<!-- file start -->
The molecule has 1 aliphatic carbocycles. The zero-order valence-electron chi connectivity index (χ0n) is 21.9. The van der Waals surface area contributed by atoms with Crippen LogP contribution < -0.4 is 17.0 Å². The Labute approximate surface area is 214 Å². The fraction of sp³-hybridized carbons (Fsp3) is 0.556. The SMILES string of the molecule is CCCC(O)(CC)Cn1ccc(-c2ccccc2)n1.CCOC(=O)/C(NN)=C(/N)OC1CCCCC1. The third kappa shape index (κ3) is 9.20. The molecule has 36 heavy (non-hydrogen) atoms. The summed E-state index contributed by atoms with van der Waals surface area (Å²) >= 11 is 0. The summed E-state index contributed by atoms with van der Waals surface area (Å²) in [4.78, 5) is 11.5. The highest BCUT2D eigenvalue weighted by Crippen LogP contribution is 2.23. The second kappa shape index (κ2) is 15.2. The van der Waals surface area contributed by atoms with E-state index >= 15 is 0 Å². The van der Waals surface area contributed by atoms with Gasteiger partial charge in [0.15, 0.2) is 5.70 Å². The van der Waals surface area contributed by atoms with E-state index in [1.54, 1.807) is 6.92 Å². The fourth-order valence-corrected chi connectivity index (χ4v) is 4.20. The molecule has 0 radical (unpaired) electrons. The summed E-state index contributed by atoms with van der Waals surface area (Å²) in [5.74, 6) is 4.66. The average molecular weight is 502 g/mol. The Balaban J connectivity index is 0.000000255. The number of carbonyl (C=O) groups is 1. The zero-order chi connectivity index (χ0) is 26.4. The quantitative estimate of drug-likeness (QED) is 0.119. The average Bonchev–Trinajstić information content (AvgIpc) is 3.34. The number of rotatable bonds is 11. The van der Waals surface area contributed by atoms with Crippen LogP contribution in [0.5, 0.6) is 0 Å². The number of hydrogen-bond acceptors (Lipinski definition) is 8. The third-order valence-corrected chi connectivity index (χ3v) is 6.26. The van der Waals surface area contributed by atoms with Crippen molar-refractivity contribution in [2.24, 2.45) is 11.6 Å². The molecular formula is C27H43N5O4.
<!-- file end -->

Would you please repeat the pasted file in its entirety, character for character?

The molecule has 1 aliphatic carbocycles. The zero-order valence-electron chi connectivity index (χ0n) is 21.9. The van der Waals surface area contributed by atoms with Crippen LogP contribution < -0.4 is 17.0 Å². The Labute approximate surface area is 214 Å². The fraction of sp³-hybridized carbons (Fsp3) is 0.556. The SMILES string of the molecule is CCCC(O)(CC)Cn1ccc(-c2ccccc2)n1.CCOC(=O)/C(NN)=C(/N)OC1CCCCC1. The third kappa shape index (κ3) is 9.20. The molecule has 36 heavy (non-hydrogen) atoms. The summed E-state index contributed by atoms with van der Waals surface area (Å²) >= 11 is 0. The summed E-state index contributed by atoms with van der Waals surface area (Å²) in [4.78, 5) is 11.5. The highest BCUT2D eigenvalue weighted by Crippen LogP contribution is 2.23. The second kappa shape index (κ2) is 15.2. The van der Waals surface area contributed by atoms with E-state index >= 15 is 0 Å². The van der Waals surface area contributed by atoms with Gasteiger partial charge in [0.15, 0.2) is 5.70 Å². The van der Waals surface area contributed by atoms with E-state index in [1.54, 1.807) is 6.92 Å². The fourth-order valence-corrected chi connectivity index (χ4v) is 4.20. The molecule has 0 radical (unpaired) electrons. The summed E-state index contributed by atoms with van der Waals surface area (Å²) in [5.74, 6) is 4.66. The average molecular weight is 502 g/mol. The Balaban J connectivity index is 0.000000255. The number of carbonyl (C=O) groups is 1. The zero-order chi connectivity index (χ0) is 26.4. The quantitative estimate of drug-likeness (QED) is 0.119. The average Bonchev–Trinajstić information content (AvgIpc) is 3.34. The number of rotatable bonds is 11. The van der Waals surface area contributed by atoms with Crippen LogP contribution in [0.5, 0.6) is 0 Å². The number of hydrogen-bond acceptors (Lipinski definition) is 8. The third-order valence-corrected chi connectivity index (χ3v) is 6.26. The van der Waals surface area contributed by atoms with Crippen molar-refractivity contribution in [2.24, 2.45) is 11.6 Å². The molecular formula is C27H43N5O4.